I’ve heard it theorized that every great artist circles her own central fire, a core trauma too bright and too hot to touch yet whose light is caught, refracted, in her works. Miriam Toews gets so close to the fire that the pages of her books may as well be singed ... She is the kind of writer for whom the act of writing is clearly more important than being read. Her books are an excavation, an attempt to give shape to her own pain, like a moth who longs to catch the candlelight in its wings ... Toews is a master of dialogue, and she swirls the adults’ perspectives through Swiv’s imperfect ventriloquism as if she were mixing paints ... The reader is pulled into the intimacy of a dysfunctional family whose unconditional love would make any truly dysfunctional family jealous ... This book lives so much further from the flame than some of Toews’s others that the sweet threatens to overpower the bitter, to edge toward the saccharine. The pregnant mother, the dying grandmother — the end is in sight from the beginning, and Toews doesn’t steer away from a climax that knots the bow too perfectly ... If the book’s overwhelming tenderness makes the reader cry, they’ll be, as Swiv’s mother teaches her, 'tears of happiness.'
It is clear Toews is a strong writer who can craft a compelling narrative, but the stream-of-consciousness style wasn’t for me. It required a great deal of work to parse the voice of a nine-year-old, and while some may find that charming, I did not. I suppose Toews could be attempting to parallel how hard it is to grow up and live a happy life by making the reading of her book so challenging, but that parallel didn’t land in a positive way for me. That said, the three generations in the novel...do live a life that can be interesting at times. The descriptive detail was lacking to the point of making it hard to picture the world in which they live and the characters themselves. The ending was entirely predictable given the conceit of the letters, and while it did take the position that growing up is tough for everyone, that universal truth was not rendered in a compelling way.
Fight Night is narrated by Swiv, in the form of a letter to her missing father — a pair of risks that (mostly) pay off. Toews is a master of voice, and Swiv's, with its mix of precocious parroting of Mooshie and Elvira and exasperation with them, is one that I could read forever ... In Toews's hands, mundanity teems with comic detail ... The journey to this dark place is brief, and part of me wished for more dwelling in the hardest parts of these women's lives — a kind of reflection that a nine-year-old, even one who has seen as much as Swiv, cannot provide. But, as Elvira says, 'To be alive means full body contact with the absurd. Still, we can be happy.' This is an apt mission statement for Toews's body of work. Fight Night makes an ardent, hilarious, and moving addition.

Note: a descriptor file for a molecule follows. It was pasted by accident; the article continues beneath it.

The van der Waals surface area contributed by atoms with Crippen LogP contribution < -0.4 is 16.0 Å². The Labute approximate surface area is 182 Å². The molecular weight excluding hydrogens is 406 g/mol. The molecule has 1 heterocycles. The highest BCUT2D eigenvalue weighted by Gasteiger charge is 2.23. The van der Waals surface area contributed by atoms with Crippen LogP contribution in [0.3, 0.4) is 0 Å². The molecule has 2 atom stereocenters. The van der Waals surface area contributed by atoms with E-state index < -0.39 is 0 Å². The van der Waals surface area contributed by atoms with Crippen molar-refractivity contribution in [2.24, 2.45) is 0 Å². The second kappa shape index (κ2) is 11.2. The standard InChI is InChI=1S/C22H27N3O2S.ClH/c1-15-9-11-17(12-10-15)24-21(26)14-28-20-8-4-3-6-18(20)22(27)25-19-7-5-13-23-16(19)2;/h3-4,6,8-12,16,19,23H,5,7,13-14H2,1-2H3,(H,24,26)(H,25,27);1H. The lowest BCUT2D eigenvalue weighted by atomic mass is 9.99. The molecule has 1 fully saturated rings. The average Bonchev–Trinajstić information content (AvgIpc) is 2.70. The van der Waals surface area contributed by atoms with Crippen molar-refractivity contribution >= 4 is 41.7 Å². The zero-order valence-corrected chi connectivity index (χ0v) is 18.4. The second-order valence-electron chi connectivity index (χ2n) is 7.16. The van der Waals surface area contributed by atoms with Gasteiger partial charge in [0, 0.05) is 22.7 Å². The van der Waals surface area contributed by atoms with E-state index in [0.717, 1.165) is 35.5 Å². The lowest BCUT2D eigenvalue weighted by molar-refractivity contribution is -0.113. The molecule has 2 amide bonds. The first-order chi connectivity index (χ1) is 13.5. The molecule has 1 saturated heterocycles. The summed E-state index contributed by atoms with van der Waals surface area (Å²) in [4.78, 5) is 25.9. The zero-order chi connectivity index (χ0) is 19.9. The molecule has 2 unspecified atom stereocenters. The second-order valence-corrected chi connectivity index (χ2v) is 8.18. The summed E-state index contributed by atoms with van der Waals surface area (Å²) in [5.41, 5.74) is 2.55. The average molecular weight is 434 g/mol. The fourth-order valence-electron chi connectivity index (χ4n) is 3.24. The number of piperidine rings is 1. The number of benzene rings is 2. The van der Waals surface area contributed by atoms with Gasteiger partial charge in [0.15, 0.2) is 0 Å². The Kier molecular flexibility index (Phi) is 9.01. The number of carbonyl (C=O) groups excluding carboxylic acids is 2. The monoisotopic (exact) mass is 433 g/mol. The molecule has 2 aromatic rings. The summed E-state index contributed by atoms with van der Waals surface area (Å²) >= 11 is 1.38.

... a loose, unbuttoned work in contrast, more interested in colorful character studies than coherent plotting ... aims for hopefulness, as well, extracting a kind of madcap euphoria from the most painful struggles. 'Joy is resistance,' Swiv’s grandmother tells her, and if the motto can feel cutesy it inspires lovely moments of tenderness and humor.
Toews continues her consideration of the theme of women’s self-determination in this indelible and darkly hilarious portrait of an unforgettable Toronto family ... Through these women’s letters and stories, readers glimpse histories of grief, loss, and abuse, making Grandma’s assertion that 'joy... is resistance' even more powerful. The moving conclusion, which has its roots in a plan for Swiv and Elvira to visit family members in California, shuns sentimentality and celebrates survival. Fierce and funny, this gives undeniable testimony to the life force of family. It’s a knockout.
Swiv’s narrative voice, by turns angry, sardonic, and full of both love and exasperation for her mother and grandmother, provides much of the charm and appeal of the novel. Elvira is a force of nature, charming everyone around her with her zest for life. Despite the dark elements in the story, the humor and love between the characters shine through. Recommended.
... uproarious, tender, and wise ... Swiv’s understanding of Elvira’s past is a mythologized story that matches her grandmother’s outsized, fighting spirit. The hilarious situations in which she and Elvira find themselves are testimonials to embracing life, and Swiv’s youthful pronouncements on life, death, and love hit the mark ... Toews’ multigenerational family story of this trio of women barrels to a slapstick, touching, cycle-of-life ending. Elvira espouses an uplifting legacy: the wisdom that we’re born with a light inside of us; that our job is to not let it go out; and that our ancestors are ahead of us to light the path.